- #1

LCSphysicist

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- 161

- Homework Statement
- Smooth rod OA of length l rotates around a point O in a horizontal plane with a

constant angular velocity $\delta$. The bead is fixed on the rod at a distance a from

the point O. The bead is released, and after a while, it is slipping off the rod. Find its

velocity at the moment when the bead is slipping?

- Relevant Equations
- .

I have tried to solve this problem using the lagrangean approach: $$L = T - V = m((\dot r)^2 + (r \dot \theta)^2)/2 - 0 = m((\dot r)^2 + (r \delta)^2)/2 - 0 $$

The problem is that the answer i got is the right answer at the smooth rod referencial, that is, at the non inertial frame.

Now we can easily translate my answer of v to the inertial frame, but that is not the point of my question. The point is, when did i have assumed i was at the rod frame? That is, i have just written the kinect energy in polar coordinates, so instead of $$\sum m x_i x^{i} / 2$$ i have written it in polar language. All of sudden, am i now in a non inertial frame?

Do polar coordinates are by definition non inertial?

Should have a potential here? I can't see where does it come from. In fact, another point i can't understand is, in a inertial frame there is not a potential energy, and in fact i have used (V=0). But yet, my answer is given in a non inertial frame...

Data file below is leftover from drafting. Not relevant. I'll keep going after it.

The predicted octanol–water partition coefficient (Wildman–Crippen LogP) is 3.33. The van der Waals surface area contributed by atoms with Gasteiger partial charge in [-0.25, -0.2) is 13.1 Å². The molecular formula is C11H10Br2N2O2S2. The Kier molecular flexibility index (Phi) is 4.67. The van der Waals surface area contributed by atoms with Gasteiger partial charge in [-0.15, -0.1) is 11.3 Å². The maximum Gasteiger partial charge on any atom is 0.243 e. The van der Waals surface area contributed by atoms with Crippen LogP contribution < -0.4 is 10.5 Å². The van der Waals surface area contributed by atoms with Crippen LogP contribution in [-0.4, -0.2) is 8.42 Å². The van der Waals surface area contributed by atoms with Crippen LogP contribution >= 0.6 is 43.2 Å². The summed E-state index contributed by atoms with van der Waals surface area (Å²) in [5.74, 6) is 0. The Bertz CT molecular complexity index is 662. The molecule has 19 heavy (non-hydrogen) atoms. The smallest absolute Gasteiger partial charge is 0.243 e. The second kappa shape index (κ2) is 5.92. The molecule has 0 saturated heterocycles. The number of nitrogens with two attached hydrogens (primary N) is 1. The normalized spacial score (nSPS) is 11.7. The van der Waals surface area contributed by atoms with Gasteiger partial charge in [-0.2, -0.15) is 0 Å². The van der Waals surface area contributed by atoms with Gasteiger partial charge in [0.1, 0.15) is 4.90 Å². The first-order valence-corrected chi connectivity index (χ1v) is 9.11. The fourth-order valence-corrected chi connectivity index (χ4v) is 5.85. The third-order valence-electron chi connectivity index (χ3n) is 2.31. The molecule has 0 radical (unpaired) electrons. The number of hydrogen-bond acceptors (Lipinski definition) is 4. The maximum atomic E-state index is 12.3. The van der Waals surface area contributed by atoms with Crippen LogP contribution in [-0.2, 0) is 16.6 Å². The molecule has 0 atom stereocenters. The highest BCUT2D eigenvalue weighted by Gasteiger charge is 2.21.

The problem is that the answer i got is the right answer at the smooth rod referencial, that is, at the non inertial frame.

Now we can easily translate my answer of v to the inertial frame, but that is not the point of my question. The point is, when did i have assumed i was at the rod frame? That is, i have just written the kinect energy in polar coordinates, so instead of $$\sum m x_i x^{i} / 2$$ i have written it in polar language. All of sudden, am i now in a non inertial frame?

Do polar coordinates are by definition non inertial?

Should have a potential here? I can't see where does it come from. In fact, another point i can't understand is, in a inertial frame there is not a potential energy, and in fact i have used (V=0). But yet, my answer is given in a non inertial frame...